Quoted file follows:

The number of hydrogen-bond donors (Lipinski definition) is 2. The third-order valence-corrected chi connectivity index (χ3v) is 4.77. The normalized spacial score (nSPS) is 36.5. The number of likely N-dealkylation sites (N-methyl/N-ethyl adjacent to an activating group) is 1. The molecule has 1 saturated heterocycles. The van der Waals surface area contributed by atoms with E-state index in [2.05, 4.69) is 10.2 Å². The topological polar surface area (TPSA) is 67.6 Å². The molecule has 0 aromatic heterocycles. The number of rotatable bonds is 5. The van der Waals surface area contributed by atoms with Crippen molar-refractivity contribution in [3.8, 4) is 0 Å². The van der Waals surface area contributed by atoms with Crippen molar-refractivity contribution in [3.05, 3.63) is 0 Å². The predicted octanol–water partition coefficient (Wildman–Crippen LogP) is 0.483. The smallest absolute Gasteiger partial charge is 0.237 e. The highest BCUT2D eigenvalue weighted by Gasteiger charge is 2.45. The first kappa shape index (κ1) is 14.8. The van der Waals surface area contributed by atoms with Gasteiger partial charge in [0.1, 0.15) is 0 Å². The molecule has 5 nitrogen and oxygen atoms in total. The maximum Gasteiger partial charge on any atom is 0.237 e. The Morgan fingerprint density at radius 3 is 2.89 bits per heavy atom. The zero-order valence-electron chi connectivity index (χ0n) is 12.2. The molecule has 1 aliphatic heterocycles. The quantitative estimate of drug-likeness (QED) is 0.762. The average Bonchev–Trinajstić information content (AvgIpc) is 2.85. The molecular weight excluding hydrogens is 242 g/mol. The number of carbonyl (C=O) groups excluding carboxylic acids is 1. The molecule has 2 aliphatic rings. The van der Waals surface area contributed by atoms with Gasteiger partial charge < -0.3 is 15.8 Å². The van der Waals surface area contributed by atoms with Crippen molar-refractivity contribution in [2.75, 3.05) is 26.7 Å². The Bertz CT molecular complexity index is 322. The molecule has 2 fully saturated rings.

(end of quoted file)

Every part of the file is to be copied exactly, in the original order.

The number of hydrogen-bond donors (Lipinski definition) is 2. The third-order valence-corrected chi connectivity index (χ3v) is 4.77. The normalized spacial score (nSPS) is 36.5. The number of likely N-dealkylation sites (N-methyl/N-ethyl adjacent to an activating group) is 1. The molecule has 1 saturated heterocycles. The van der Waals surface area contributed by atoms with E-state index in [2.05, 4.69) is 10.2 Å². The topological polar surface area (TPSA) is 67.6 Å². The molecule has 0 aromatic heterocycles. The number of rotatable bonds is 5. The van der Waals surface area contributed by atoms with Crippen molar-refractivity contribution in [3.8, 4) is 0 Å². The van der Waals surface area contributed by atoms with Crippen molar-refractivity contribution in [3.05, 3.63) is 0 Å². The predicted octanol–water partition coefficient (Wildman–Crippen LogP) is 0.483. The smallest absolute Gasteiger partial charge is 0.237 e. The highest BCUT2D eigenvalue weighted by Gasteiger charge is 2.45. The first kappa shape index (κ1) is 14.8. The van der Waals surface area contributed by atoms with Gasteiger partial charge in [0.1, 0.15) is 0 Å². The molecule has 5 nitrogen and oxygen atoms in total. The maximum Gasteiger partial charge on any atom is 0.237 e. The Morgan fingerprint density at radius 3 is 2.89 bits per heavy atom. The zero-order valence-electron chi connectivity index (χ0n) is 12.2. The molecule has 1 aliphatic heterocycles. The quantitative estimate of drug-likeness (QED) is 0.762. The average Bonchev–Trinajstić information content (AvgIpc) is 2.85. The molecular weight excluding hydrogens is 242 g/mol. The number of carbonyl (C=O) groups excluding carboxylic acids is 1. The molecule has 2 aliphatic rings. The van der Waals surface area contributed by atoms with Gasteiger partial charge < -0.3 is 15.8 Å². The van der Waals surface area contributed by atoms with Crippen molar-refractivity contribution in [2.75, 3.05) is 26.7 Å². The Bertz CT molecular complexity index is 322. The molecule has 2 fully saturated rings.